Physicists at the U.S. Department of Energy's (DOE) Princeton Plasma Physics Laboratory (PPPL) have successfully tested a new device that will lead to a better understanding of the interactions between ultrahot plasma contained within fusion facilities and the materials inside those facilities. The measurement tool, known as the Materials Analysis Particle Probe (MAPP), was built by a consortium that includes Princeton University and the University of Illinois at Urbana-Champaign (U. of I.).
The device lets scientists test the chemical make-up of the surface of materials exposed to plasma, while keeping the materials in a vacuum. The research was published in the July issue of Review of Scientific Instruments, and was funded by the DOE Office of Science (Fusion Energy Sciences) and the Francisco José de Caldas Fellowship Program.
MAPP's leading developer is Professor Jean Paul Allain, now at the U. of I., who began the project in 2011. Collaborators at PPPL include physicists Robert Kaita, Charles Skinner, and Bruce Koel.
"Using MAPP, we are seeing for the first time the evolution of the materials when they interact with the plasma, and how the conditioning and other procedures modify the chemistry of the materials," said lead author Felipe Bedoya, a graduate student in the Department of Nuclear, Plasma and Radiological Engineering at the U. of I. Bedoya spent a semester at PPPL investigating the relationship between the conditioning of plasma-facing components (PFCs) and the behavior of plasma in the National Spherical Torus Experiment-Upgrade (NSTX-U), the nation's newest fusion device and the flagship fusion facility at PPPL.
The interactions between the plasma and the inner walls of the tokamak are crucially important to the production of fusion energy because they profoundly affect the condition of the plasma. If hot hydrogen ions in the plasma touch the walls, the ions are absorbed and cool down. And if the cool hydrogen re-enters the plasma, it lowers the temperature of the plasma's edge and fusion reactions within the plasma occur less often.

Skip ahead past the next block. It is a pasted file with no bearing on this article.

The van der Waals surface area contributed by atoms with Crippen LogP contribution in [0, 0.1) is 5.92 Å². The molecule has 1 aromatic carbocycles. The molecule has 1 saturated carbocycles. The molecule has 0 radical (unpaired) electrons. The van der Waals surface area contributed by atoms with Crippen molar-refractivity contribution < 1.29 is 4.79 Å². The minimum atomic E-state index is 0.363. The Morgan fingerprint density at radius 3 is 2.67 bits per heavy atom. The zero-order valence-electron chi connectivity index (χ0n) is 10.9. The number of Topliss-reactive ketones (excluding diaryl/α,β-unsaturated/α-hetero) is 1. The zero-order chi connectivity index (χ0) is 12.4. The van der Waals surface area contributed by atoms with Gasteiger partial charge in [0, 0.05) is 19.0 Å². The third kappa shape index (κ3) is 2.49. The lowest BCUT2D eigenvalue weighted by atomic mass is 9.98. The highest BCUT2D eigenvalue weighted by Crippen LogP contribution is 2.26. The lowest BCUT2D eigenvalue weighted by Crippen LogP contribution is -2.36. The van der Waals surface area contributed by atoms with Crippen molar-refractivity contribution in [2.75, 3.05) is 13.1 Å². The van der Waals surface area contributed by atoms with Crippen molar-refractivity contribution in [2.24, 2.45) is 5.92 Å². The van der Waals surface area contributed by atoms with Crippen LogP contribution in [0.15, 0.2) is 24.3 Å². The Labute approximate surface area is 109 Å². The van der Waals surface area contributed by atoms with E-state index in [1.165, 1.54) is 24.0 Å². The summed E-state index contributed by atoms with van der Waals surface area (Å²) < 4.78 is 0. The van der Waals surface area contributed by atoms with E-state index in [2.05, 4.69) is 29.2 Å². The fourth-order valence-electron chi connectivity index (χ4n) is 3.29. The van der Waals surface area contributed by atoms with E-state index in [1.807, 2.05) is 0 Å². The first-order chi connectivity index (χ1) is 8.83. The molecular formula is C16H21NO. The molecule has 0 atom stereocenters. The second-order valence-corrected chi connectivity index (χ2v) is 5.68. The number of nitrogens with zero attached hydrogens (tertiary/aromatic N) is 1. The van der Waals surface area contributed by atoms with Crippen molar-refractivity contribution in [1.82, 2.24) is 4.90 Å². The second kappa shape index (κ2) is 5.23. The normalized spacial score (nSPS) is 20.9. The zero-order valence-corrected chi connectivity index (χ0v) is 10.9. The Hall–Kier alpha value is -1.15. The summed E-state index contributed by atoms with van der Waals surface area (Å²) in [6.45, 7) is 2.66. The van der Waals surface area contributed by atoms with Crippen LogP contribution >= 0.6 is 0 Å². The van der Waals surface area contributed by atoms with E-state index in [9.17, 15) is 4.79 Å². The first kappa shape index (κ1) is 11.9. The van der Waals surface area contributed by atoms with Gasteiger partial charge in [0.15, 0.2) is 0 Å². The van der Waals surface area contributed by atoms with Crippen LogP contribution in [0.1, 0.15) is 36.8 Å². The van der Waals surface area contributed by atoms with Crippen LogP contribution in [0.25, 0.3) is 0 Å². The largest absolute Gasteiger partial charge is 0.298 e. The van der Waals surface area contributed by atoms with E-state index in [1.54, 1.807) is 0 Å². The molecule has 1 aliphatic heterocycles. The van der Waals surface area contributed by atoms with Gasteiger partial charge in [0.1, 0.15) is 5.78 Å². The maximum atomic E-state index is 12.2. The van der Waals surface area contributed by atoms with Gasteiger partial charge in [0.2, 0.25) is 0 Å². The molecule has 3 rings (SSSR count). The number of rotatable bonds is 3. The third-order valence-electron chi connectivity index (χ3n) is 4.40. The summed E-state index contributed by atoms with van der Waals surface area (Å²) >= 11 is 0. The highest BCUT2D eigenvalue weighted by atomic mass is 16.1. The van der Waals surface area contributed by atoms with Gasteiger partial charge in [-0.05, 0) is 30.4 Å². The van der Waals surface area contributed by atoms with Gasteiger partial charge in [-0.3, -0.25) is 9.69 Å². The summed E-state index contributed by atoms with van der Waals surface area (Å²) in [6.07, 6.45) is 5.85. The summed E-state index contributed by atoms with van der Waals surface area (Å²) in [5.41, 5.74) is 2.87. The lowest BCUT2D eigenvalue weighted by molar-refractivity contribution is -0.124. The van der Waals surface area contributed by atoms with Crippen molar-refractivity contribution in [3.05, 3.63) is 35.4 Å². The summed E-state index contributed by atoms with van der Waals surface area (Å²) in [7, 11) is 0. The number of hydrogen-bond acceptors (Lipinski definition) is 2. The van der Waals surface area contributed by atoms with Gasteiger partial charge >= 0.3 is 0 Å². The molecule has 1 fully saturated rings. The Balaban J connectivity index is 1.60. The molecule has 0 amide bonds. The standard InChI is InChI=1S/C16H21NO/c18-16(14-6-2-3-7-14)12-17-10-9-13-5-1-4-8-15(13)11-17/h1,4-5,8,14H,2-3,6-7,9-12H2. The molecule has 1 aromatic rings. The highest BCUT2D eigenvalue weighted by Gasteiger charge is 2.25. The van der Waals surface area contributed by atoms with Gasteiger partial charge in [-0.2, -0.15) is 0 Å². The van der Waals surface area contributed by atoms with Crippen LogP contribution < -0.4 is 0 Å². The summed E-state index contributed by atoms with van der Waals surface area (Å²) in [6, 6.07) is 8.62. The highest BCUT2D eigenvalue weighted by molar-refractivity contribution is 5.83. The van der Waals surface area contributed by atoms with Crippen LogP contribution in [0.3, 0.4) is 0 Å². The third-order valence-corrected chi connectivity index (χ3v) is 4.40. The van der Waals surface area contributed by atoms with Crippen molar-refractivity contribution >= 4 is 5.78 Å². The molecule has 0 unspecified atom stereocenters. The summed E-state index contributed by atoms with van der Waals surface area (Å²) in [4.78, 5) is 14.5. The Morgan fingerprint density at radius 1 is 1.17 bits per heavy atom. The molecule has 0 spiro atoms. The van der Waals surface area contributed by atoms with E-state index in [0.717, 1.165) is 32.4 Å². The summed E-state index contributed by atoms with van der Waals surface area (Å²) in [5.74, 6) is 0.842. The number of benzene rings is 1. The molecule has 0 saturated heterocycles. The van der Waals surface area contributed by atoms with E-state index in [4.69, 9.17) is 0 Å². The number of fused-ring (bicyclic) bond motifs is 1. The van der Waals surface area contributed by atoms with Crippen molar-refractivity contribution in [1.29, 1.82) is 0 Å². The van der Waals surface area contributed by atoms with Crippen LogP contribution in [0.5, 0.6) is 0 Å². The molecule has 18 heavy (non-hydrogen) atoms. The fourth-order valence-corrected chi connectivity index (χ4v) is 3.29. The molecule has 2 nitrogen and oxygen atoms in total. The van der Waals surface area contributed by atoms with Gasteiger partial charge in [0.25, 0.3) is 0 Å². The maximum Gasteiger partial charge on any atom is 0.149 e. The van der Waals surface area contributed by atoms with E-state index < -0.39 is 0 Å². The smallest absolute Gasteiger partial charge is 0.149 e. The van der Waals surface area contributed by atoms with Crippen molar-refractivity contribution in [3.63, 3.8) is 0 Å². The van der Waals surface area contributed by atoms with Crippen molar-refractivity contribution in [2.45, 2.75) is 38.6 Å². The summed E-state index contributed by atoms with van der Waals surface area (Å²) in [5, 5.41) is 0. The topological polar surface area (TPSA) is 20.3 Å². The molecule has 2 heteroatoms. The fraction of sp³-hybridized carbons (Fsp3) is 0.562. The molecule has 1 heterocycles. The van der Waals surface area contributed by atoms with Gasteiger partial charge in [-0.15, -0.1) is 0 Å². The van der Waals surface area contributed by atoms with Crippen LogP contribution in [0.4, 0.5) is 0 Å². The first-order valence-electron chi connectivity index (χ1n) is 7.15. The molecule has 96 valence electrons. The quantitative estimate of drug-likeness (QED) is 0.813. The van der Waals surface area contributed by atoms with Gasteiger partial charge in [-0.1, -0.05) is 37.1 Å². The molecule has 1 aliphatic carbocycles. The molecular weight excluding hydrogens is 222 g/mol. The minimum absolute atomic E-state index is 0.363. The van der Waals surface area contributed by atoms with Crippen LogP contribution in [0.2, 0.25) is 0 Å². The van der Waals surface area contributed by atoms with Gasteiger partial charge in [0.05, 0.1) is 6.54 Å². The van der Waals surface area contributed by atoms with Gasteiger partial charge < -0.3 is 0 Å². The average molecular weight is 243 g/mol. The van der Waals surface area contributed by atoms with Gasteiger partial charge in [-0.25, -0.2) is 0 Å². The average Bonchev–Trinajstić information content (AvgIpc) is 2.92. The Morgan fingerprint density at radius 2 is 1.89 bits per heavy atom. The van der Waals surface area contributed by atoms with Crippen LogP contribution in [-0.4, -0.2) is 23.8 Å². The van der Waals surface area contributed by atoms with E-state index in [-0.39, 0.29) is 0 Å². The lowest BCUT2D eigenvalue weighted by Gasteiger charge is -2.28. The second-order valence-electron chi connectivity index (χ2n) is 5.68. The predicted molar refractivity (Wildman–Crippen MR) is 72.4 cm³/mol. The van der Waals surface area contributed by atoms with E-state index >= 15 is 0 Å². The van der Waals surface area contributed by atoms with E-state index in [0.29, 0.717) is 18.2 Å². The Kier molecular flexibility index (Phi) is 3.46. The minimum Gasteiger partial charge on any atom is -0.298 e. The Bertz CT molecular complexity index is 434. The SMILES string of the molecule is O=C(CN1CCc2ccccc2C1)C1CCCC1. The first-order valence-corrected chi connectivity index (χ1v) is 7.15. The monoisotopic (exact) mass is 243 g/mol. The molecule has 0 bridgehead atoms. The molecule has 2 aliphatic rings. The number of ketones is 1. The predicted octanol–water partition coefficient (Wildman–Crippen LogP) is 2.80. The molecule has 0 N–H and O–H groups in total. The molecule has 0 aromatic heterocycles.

In addition, the interior of a tokamak can be eroded by the bombardment of the plasma ions. The amount of plasma-wall interactions can also determine how long a tokamak's plasma-facing components can last before being replaced. Understanding the behavior of materials when exposed to plasma is therefore critical for the design of future fusion machines.
Before MAPP, scientists had to wait for the completion of a long series of fusion experiments before analyzing materials within a tokamak. That kept researchers from confidently correlating fusion experiments their effect on the materials. And because samples of the material had to be exposed to air when they were brought to a laboratory, scientists couldn't be sure that the chemistry of the samples had not changed.
MAPP enables material samples to be measured under vacuum conditions after each experiment. "People used to wait until the end of an experiment campaign to take out a tile, bring it to a lab, and examine it," said Bedoya. "What we're doing right now is bringing the lab to the machine."
MAPP has been in operation on the NSTX-U for the last 10 months. While using MAPP, researchers expose a set of material samples conditioned with boron to the NSTX-U plasma and retract the samples into a vacuum chamber without any exposure to air. They then use a technique called "X-ray photoelectron spectroscopy" to strike the samples with X-rays and study the electrons the process emits. The emissions provide information about the surface chemistry of the samples, revealing how the boron coating changes when exposed to the plasma.
In the paper, the authors report that they successfully tested a method to analyze data produced by MAPP. They used a sophisticated computer program called CasaXPS to obtain the proper interpretation. Results appear to have matched both controlled laboratory experiments and computer simulations, suggesting that the technique's analysis is correct.
"Many people have seen a strong correlation between the conditioning of the plasma-facing components and the performance of the plasma," Bedoya said. "So if you can diagnose how the conditioning changes, you can do it better and better each time and ultimately figure out the optimum conditioning."
Scientists believe that MAPP will become an integral part of plasma physics research. "MAPP is a step towards uncovering the mysteries of what's happening at tokamak walls, shot by shot, as the wall changes the plasma's conditions," said Charles Skinner, PPPL physicist and co-author of the paper. "Using this device could help us see exactly what's going on at the wall, and how that correlates or even explains what's going on with the plasma."